Supported by research studies that examine the benefits and risks of maternity care practices, these six birth practices are the foundation of Lamaze childbirth classes taught around the world. These healthy practices are designed to simplify the birth process in order to alleviate fear and manage discomfort. No matter what type of labor, the length of your labor, or your confidence level, these practices are key to keeping you and your baby as safe and healthy as possible.
Evidence-based care means using the best research about the effects of specific procedures, drugs, tests, and treatments, to help guide decision-making during labor and birth. This is the gold standard for maternity care worldwide. Yes, hospitals and medical care providers such as your OB or midwife, are often well aware of the latest research and recommendations based on these findings. That's all fine and wonderful until you consider the fact it takes - on average - 17 YEARS for medical professionals to change the way they practice!
Keep reading to learn how each of these six practices can help you optimize your birth outcome, then sign up to take our Intensive Study, the popular "ONE DAY" childbirth group class in Atlanta. You'll learn tested strategies for labor comfort and progress, gain insider tips from our time working at your birthing facility and alongside your OB or midwife, and to easily prepare for your transition to parenthood. Don't miss out!
Attribution: Lamaze International
What are the Six Lamaze Healthy Birth Practices?
1) Let Labor Begin On Its Own
A. In pregnancy, labor will start only when all the players - your baby, your uterus, your hormones, and your placenta - are ready. Every day of the last weeks of pregnancy is vital to your body's (and your baby's) preparation for birth. Should you choose for labor to be induced, it a medical event and proceeds quite differently from spontaneous labor.
B. Induction has a higher percent of cesarean rate associated with it. So while a cesarean is not definitive with an induction, ask yourself if the potential benefit truly outweighs the risks.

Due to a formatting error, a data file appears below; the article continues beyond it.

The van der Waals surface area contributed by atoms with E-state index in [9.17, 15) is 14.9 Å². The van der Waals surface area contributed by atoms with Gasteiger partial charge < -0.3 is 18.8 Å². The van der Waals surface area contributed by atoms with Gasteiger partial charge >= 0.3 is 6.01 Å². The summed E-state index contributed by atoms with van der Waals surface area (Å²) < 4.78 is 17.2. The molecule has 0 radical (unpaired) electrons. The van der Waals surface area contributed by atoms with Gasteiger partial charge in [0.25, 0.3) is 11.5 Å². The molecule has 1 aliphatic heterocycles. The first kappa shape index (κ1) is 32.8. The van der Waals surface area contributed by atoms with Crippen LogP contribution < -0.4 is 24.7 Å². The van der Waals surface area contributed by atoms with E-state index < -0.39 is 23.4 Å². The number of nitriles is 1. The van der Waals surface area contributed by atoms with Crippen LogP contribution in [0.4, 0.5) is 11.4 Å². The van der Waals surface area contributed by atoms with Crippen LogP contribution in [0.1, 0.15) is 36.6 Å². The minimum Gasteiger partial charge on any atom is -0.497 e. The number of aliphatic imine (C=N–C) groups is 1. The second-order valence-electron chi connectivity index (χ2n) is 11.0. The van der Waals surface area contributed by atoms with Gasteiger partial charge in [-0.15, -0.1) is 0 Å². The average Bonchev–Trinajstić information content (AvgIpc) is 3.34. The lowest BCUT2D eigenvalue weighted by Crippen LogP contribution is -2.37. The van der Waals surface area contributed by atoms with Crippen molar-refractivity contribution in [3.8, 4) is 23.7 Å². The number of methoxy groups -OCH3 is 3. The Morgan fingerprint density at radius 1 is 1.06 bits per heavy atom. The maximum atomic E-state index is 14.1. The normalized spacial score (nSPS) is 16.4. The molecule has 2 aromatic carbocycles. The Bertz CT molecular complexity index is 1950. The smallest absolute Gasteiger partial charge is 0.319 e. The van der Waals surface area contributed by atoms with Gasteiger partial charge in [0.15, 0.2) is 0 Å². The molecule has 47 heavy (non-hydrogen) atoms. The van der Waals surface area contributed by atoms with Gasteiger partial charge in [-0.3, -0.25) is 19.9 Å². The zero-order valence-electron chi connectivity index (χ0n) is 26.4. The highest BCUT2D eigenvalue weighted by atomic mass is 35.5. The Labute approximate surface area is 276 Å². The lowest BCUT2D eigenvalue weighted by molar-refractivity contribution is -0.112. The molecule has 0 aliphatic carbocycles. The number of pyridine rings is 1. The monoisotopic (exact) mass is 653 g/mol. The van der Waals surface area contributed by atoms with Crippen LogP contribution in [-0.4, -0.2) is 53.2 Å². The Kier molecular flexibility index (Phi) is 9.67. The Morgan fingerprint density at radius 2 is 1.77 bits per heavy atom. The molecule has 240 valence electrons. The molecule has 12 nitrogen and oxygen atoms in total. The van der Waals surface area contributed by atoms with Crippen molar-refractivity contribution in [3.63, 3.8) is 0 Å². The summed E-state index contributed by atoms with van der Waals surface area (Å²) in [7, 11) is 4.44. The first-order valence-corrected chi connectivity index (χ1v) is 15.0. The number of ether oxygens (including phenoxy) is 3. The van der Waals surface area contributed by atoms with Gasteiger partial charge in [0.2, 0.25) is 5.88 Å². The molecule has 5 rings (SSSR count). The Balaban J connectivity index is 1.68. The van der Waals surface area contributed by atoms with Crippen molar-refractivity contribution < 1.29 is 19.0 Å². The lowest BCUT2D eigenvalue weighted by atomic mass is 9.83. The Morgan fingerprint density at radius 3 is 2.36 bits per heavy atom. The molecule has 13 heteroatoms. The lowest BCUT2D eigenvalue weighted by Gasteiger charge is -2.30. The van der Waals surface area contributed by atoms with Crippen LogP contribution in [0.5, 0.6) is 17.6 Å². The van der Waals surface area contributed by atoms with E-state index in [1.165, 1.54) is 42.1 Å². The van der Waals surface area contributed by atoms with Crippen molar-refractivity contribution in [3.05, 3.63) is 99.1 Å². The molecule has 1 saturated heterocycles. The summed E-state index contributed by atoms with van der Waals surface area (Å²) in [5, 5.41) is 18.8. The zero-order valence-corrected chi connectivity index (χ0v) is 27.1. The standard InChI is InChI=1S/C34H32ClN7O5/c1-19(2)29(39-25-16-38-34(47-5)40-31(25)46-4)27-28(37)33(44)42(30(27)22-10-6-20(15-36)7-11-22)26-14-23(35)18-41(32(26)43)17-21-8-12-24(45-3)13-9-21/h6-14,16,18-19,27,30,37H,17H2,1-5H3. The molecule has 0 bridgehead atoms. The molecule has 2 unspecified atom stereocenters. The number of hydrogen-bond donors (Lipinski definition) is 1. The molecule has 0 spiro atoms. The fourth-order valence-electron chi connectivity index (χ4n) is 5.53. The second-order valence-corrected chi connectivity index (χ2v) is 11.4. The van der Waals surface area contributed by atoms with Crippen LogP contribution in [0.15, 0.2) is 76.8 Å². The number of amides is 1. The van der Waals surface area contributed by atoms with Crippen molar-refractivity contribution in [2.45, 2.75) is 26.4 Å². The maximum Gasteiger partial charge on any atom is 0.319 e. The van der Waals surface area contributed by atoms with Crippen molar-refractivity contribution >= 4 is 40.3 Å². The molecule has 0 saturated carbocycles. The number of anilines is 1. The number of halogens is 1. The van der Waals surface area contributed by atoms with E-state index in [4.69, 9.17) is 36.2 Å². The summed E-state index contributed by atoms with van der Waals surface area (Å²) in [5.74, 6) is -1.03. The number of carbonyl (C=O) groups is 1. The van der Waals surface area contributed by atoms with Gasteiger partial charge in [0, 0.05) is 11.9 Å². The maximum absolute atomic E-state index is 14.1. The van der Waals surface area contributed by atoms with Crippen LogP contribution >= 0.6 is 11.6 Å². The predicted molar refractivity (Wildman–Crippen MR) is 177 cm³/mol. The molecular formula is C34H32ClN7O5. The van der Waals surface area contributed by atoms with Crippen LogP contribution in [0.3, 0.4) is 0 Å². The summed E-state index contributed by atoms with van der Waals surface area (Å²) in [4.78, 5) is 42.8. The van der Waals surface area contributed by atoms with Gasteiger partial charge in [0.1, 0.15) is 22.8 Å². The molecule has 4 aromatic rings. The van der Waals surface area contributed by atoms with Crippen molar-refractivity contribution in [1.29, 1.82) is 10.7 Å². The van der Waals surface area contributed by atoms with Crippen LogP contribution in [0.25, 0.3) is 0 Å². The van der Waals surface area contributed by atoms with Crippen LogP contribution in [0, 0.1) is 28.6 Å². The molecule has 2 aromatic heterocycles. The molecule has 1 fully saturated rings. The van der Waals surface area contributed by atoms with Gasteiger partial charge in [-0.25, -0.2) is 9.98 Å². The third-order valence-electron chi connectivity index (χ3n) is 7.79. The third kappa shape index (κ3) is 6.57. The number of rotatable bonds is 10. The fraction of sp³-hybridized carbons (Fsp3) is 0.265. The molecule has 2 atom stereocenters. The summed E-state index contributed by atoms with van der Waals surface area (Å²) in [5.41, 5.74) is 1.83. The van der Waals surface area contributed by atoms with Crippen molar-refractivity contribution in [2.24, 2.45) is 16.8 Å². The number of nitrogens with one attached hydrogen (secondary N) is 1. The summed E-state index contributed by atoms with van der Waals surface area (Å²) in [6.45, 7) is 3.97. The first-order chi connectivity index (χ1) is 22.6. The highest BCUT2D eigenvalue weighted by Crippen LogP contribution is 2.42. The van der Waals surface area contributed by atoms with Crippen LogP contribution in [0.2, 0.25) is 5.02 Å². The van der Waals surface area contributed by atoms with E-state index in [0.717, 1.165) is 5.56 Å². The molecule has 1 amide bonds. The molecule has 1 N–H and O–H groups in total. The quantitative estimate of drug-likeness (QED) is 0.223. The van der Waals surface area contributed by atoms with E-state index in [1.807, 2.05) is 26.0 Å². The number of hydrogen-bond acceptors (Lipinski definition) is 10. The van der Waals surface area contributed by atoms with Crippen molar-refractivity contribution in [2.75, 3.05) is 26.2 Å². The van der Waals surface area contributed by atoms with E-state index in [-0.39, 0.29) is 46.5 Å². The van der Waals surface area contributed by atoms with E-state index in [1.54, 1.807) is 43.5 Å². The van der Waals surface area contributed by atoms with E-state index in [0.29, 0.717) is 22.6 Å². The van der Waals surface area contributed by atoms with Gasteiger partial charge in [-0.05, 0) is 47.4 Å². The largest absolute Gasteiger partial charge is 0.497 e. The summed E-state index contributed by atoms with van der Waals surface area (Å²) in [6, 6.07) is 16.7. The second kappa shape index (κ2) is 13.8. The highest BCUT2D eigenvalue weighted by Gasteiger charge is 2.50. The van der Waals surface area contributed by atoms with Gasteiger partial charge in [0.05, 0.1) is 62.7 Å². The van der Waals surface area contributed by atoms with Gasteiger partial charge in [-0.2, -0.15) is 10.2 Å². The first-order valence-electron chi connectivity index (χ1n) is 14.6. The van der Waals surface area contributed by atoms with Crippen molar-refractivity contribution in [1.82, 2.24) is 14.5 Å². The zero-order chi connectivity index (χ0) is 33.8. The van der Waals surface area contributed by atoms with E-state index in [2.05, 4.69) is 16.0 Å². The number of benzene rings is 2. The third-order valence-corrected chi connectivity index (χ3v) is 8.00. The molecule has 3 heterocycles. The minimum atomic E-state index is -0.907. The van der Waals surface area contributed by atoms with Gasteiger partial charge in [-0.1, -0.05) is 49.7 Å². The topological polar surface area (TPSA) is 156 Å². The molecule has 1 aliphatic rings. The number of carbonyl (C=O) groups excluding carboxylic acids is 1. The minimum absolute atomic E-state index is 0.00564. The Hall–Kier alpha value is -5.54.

C. All the hormones that play a part in labor (oxytocin, endorphins, catecholamines, and prolactin) are important. However, there are studies that show now just how important those same hormones are to both mom and baby when spontaneous labor occurs. For example, the natural occurring oxytocin surge in the mother’s body that precedes labor is thought to have a neuroprotective effect on the baby, while higher levels of the synthetic version (pitocin) produced the opposite effect. Catecholamines are vital to readying the baby’s lungs for air-breathing after birth, and fetal catecholamines increase a few days before spontaneous labor. Knowing that due dates are often off by at least a few days, even inducing at 40 weeks can lead to issues if the baby wasn’t ready.
To learn more about this Healthy Birth Practice, read our post, Weighing Benefits v Risks of Induction.
If you wake up in the middle of the night feeling contractions, try to go back to sleep. Maintain the quietness of the night and don’t wake your partner right away. Let early labor play out – remember your partner needs rest as well so they can provide adequate support when labor really gets tough! Take a long, warm bath, then go back to bed and doze between contractions.
2) Walk, Move, Change Positions
A. Women who are moving around and use upright positions during labor have shorter labors, less intervention, report less severe pain, and describe more satisfaction with their childbirth experience than women in recumbent positions.
B. Changing position frequently moves the bones of the pelvis, helping the baby find the best fit to come down.
C. Moving around can also help prevent c-section by reducing the chances of a stall of labor or shortening the amount of time a stall lasts; especially in early labor.
To learn more about this Healthy Birth Practice, read our post, Make Labor Productive with Positivity, Positions and Personal Support.
For back labor: hang your belly underneath you as much as possible; have your partner press on your sacrum or squeeze both your hips at the same time; sit backwards on a chair or the toilet; move your pelvis in a hula-hoop motion to help encourage the baby to rotate.
3) Continuous Labor Support
A. This is not a new concept. Ancient art depicts women giving birth surrounded by other women. This is how birth occurred in many civilizations for many years until about the 20th century when doctors moved birth to a hospital.